• Recommendations for a more effective distribution of responsibilities for public transportation planning, oversight, operations, and funding among state and local governments to achieve a high-performing public transportation system in the Baltimore metro area;
    • Whether a new regional entity should be created or existing entities should be given new responsibilities;
    • If a new regional entity is created, how its members should be appointed;
    • Potential local or regional funding sources for public transportation, including opportunities for local governments to incentivize transit-oriented development (TOD)—development patterns near rapid transit stops that induce greater ridership and increase tax revenues—as part of their funding contribution; and
    • Additional steps needed to improve coordination among all public transportation services in the region

Costs

Creation of a blue-ribbon panel would have modest administrative costs, as would a new governing or oversight body. While some funding responsibilities may eventually shift from the state to the local governments, there should be no changes in the cost of providing public transportation service that directly results from the change in governance.

Citations:

  1. Fiscal and Policy Note. House Bill 372. Maryland General Assembly Department of Legislative Services, 2018 Session. http://mgaleg.maryland.gov/2018RS/fnotes/bil_0002/hb0372.pdf
  2. Ibid.
  3. “Getting to the Route of It: The Role of Governance in Regional Transit,” Eno Center for Transportation and TransitCenter, 2014. https://www.enotrans.org/wp-content/uploads/Transit-Governance.pdf?x43122.
  4. Ibid.
  5. Ibid.
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Action 7.3

Increase federal transportation investments to better maintain the existing system and complete critical capital investments

What

The federal transportation trust fund was designed in recognition of the fact that local communities need a strong federal partner to complete the infrastructure projects necessary for regional connectivity and economic growth. However, the primary revenue stream for federal investments—the federal gas tax—remains stuck at 1993 levels, which has eroded its purchasing power by more than 40 percent over the past quarter century.1 With inflation and rising costs, Congress must pull from elsewhere in the federal budget to mask the shortfalls in the nation’s transportation fund—just to maintain status-quo funding levels.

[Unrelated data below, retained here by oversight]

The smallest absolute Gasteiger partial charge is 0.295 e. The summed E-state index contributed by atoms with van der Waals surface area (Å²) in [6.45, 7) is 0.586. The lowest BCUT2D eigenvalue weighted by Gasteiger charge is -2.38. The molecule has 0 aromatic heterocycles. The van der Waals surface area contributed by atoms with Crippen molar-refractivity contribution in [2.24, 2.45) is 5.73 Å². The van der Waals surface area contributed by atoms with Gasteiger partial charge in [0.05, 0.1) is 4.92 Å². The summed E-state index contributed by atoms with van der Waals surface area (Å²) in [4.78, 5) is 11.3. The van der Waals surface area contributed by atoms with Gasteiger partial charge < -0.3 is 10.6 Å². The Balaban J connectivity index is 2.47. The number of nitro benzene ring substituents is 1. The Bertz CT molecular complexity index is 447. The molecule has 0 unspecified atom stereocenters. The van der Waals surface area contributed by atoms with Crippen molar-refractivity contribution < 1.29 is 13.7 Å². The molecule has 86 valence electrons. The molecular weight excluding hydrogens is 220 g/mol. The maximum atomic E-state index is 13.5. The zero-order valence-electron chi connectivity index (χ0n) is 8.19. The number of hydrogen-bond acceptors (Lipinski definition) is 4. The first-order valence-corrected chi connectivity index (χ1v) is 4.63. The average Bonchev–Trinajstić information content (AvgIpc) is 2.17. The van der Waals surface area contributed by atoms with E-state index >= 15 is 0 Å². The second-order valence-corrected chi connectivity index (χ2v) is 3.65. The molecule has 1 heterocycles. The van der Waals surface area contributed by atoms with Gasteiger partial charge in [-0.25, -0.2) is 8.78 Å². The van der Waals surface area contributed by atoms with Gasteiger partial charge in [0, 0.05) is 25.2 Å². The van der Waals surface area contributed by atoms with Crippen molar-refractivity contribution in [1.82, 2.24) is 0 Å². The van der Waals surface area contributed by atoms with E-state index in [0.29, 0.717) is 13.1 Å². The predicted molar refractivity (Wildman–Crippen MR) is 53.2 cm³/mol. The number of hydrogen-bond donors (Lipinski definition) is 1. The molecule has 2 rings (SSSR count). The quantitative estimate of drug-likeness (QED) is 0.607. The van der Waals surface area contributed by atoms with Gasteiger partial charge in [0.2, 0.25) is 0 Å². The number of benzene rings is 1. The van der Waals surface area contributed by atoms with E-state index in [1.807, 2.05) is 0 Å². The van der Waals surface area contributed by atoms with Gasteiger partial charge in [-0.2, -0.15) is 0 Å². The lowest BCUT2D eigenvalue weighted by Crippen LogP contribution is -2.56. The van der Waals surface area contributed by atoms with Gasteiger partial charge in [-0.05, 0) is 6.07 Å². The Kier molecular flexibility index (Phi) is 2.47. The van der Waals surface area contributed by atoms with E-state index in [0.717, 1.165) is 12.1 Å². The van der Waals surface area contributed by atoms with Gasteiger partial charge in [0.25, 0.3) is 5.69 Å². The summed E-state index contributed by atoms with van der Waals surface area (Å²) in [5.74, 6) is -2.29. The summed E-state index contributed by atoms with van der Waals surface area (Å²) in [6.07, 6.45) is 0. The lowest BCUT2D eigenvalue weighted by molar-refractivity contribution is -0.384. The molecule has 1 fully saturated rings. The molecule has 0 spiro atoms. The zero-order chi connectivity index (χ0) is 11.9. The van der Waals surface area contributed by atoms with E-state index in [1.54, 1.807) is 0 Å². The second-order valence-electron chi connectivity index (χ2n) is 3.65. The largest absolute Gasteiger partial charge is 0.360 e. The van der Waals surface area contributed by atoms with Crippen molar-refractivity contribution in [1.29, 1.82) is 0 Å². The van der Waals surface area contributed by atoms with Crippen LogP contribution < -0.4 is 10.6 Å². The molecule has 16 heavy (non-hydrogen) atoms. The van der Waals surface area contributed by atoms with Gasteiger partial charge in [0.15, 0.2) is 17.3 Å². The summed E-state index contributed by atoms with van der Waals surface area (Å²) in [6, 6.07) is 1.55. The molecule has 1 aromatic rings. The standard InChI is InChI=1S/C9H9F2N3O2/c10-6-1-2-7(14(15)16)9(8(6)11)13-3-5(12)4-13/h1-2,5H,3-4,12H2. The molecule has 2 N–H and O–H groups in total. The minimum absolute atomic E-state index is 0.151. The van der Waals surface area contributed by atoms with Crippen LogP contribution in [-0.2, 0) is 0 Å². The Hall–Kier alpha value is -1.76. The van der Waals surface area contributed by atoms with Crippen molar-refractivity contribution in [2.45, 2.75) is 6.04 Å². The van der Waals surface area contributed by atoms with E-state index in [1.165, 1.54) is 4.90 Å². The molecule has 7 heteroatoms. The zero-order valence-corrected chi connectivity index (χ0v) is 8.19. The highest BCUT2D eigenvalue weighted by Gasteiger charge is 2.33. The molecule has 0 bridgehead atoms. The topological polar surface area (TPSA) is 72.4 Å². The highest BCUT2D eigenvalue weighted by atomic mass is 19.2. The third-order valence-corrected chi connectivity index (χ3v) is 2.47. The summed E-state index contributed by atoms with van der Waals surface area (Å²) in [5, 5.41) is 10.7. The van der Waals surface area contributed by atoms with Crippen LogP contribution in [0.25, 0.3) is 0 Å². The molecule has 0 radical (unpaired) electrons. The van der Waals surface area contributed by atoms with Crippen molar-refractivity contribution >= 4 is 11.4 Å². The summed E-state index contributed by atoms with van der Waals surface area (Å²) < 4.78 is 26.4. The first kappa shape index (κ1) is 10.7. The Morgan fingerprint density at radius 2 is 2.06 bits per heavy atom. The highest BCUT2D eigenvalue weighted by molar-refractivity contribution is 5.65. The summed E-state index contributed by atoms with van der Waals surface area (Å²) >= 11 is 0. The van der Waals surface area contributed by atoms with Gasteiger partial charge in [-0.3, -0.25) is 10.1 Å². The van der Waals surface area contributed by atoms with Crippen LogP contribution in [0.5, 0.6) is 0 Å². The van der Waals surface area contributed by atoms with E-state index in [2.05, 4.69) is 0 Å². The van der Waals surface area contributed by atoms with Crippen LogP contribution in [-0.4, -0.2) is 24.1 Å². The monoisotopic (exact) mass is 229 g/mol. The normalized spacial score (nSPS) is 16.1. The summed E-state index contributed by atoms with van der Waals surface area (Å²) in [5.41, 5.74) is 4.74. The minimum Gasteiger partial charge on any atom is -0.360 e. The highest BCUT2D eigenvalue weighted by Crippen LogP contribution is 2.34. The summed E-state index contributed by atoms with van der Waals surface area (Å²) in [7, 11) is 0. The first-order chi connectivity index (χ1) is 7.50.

This approach is unsustainable. The resulting investments are not sufficient to sustain the national transportation network at the level the economy needs. Maryland, Virginia, and the District all raised transportation funding in 2013, and the federal government must do the same to fulfill its role as a partner on key regional investments.

Increasing federal transportation user-fees, including the federal gas tax—a move endorsed by a wide array of bipartisan stakeholders across the political spectrum—is needed to ensure the medium- to long-term solvency of the nation’s transportation trust fund. This will also strengthen the direct federal funding support that states and local communities, including the Capital Region, receive each year.2

Source: Long range transportation — Washington D.C, Baltimore, Richmond, and Fredericksburg metropolitan planning organizations.
Note: These totals reflect expenditures and needs planned by metropolitan planning organizations, and may not include projects that are planned and funded entirely by state or local entities.

Why

Despite all three Capital Region jurisdictions recently passing transportation funding bills to support upgrades to the transportation system, current funding cannot meet the system’s needs—and is not sustainable in the long term. Although the funding bills are projected to increase transportation revenues by more than $7 billion by 2019,3 the Capital Region lacks $176 billion needed to address identified capital, operations, and maintenance improvements through 2040 (approximately 36 percent above expected funding levels).4 Because of reduced gas tax revenues, the increasing numbers of electric vehicles and fuel-efficient vehicles are projected to widen this funding gap an additional $42 billion by 2040.5 While transitioning to more fuel-efficient vehicles is an important objective, the reality is that both high- and low-emission vehicles generate maintenance and upkeep expenses and occupy increasingly congested roads and highways.

Like other regions across the country, the Capital Region needs a reinvigorated federal partner to upgrade the transportation systems enabling our nation’s growth and prosperity. The federal gas tax has lost more than 40 percent of its purchasing power since 1993,6 yet the needs and demands of our aging transportation infrastructure are rising. As states and local communities face uncertainty about the future of the federal program and the loss of federal funds, critical projects get delayed or go unfunded. Significant steps should be taken by the U.S. Congress to meaningfully increase federal transportation revenues, such as moving forward bipartisan proposals supported by the U.S. Chamber of Commerce, the national labor movement, and a wide range of stakeholders to increase the current federal gas tax by a quarter per gallon. A stronger federal partner is necessary to fully addressing the nation’s and the region’s transportation needs in the long term.